A source package in this format contains at least an original tarball (.orig.tar.ext where ext can be gz, bz2, lzma or xz) and a debian tarball (.debian.tar.ext). It can also contain additional original tarballs (.orig-component.tar.ext), where component can only contain alphanumeric (a-z, A-Z, 0-9) characters and hyphens (-). Optionally, each original tarball can be accompanied by a detached signature from the upstream project (.orig.tar.ext.asc and .orig-component.tar.ext.asc).

For example, take a look at the hello package:

pull-lp-source --download-only 'hello' '2.10-3'


You need to install ubuntu-dev-tools to run the pull-lp-source:

sudo apt install ubuntu-dev-tools

When you now run ls(1):

ls -1 debhelper_*

you should see the following files:

  • hello_2.10-3.dsc: The Debian Source Control file of the source package.

  • hello_2.10.orig.tar.gz: The tarball containing the original source code of the upstream project.

  • hello_2.10.orig.tar.gz.asc: The detached upstream signature of hello_2.10.orig.tar.gz.

  • hello_2.10-3.debian.tar.xz: The tarball containing the content of the Debian directory.

Format: 3.0 (native)

A new-generation source package format extends the native package format defined in the format 1.0.

A source package in this format is a tarball (.tar.ext where ext can be gz, bz2, lzma or xz).

For example, let’s take a look at the debhelper package:

pull-lp-source --download-only 'debhelper' '13.11.6ubuntu1'

When you now run ls(1):

ls -1 debhelper_*

you should see the following files:

  • debhelper_13.11.6ubuntu1.dsc: The Debian Source Control file of the source package.

  • debhelper_13.11.6ubuntu1.tar.xz: The tarball containing the source code of the project.

Other examples of native source packages are:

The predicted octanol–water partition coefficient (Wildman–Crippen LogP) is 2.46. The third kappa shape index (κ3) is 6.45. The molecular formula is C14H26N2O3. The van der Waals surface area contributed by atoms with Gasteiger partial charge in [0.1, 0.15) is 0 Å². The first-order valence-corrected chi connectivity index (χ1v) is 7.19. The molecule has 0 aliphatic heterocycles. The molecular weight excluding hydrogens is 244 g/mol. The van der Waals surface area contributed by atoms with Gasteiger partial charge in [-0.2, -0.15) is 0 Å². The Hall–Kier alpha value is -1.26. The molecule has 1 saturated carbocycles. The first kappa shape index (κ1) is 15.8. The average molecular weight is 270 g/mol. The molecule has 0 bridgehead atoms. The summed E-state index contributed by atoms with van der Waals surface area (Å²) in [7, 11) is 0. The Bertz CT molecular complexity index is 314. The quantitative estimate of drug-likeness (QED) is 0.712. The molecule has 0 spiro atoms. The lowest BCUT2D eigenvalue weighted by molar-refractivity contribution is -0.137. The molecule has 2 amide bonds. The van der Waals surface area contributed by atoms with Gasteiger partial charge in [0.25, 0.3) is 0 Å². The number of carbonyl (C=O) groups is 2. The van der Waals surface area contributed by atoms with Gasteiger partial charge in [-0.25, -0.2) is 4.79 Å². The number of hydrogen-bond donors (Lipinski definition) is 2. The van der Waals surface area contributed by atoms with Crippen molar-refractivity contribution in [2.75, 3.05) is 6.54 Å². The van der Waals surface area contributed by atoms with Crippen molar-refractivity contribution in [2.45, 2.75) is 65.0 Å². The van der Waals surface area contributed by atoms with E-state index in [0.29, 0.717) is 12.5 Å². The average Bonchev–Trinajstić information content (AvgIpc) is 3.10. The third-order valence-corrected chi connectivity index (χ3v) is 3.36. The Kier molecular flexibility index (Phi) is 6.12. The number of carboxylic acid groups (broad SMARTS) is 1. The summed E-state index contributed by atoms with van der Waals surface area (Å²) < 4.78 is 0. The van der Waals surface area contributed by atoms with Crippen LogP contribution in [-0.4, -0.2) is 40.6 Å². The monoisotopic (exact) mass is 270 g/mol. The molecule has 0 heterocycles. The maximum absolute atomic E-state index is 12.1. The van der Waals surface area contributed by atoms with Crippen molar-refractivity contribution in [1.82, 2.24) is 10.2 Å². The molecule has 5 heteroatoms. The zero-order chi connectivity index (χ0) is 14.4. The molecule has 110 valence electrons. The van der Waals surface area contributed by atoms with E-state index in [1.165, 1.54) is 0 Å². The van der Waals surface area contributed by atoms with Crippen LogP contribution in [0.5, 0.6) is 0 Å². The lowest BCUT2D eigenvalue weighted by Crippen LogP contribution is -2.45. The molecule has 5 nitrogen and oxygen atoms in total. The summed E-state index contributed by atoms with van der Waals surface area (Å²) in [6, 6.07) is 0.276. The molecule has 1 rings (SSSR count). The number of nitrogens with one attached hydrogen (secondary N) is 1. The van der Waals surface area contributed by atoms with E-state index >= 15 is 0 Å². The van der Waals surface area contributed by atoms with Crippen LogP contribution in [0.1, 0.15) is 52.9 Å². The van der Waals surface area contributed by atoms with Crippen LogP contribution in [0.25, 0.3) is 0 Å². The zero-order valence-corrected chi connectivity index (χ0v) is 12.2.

Format: 1.0

The original source package format. Nowadays, this format is rarely used.

A native source package in this format consists of a single .tar.gz file containing the source.

A non-native source package in this format consists of a .orig.tar.gz file (containing the Upstream source) associated with a .diff.gz file (the patch containing Debian packaging modifications). Optionally, the original tarball can be accompanied by a detached Upstream signature .orig.tar.gz.asc.


This format does not specify a patch system, which makes it harder for maintainers to track modifications. There were multiple approaches to how packages tracked patches. Therefore, the source packages of this format often contained a debian/README.source file explaining how to use the patch system.

3.0 formats improvements

Some of the improvements that apply to most 3.0 formats are:

  • Support for additional compression formats: bzip2, lzma and xz.

  • Support for multiple Upstream tarballs.

  • Supports inclusion of binary files.

  • Debian-specific changes are no longer stored in a single .diff.gz.

  • The Upstream tarball does not need to be repacked to strip the Debian directory.

Other formats

The following formats are rarely used, experimental and/or historical. You should only choose these if you know what you are doing.

  • 3.0 (custom): Doesn’t represent an actual source package format but can be used to create source packages with arbitrary files.

  • 3.0 (git): An experimental format to package from a git repository.

  • 3.0 (bzr): An experimental format to package from a Bazaar repository.

  • 2.0: The first specification of a new-generation source package format. It was never widely adopted and eventually replaced by 3.0 (quilt).

.changes file

Although technically not part of a source package – every time a source package is built, a .changes file will be created alongside it. The .changes file contains metadata from the Source Control file and other information (e.g. the latest changelog entry) about the source package. Archive tools and Archive Administrators use this data to process changes to source packages and determine the appropriate action to upload the source package to the Ubuntu Archive.

Binary packages

A binary package is a standardised format that the Package Manager (dpkg(1) or apt(8)) can understand to install and uninstall software on a target machine. This simplifies distributing software to a target machine and managing the software on that machine.

A Debian binary package uses the .deb file extension and contains a set of files that will be installed on the host system and a set of files that control how the files will be installed or uninstalled.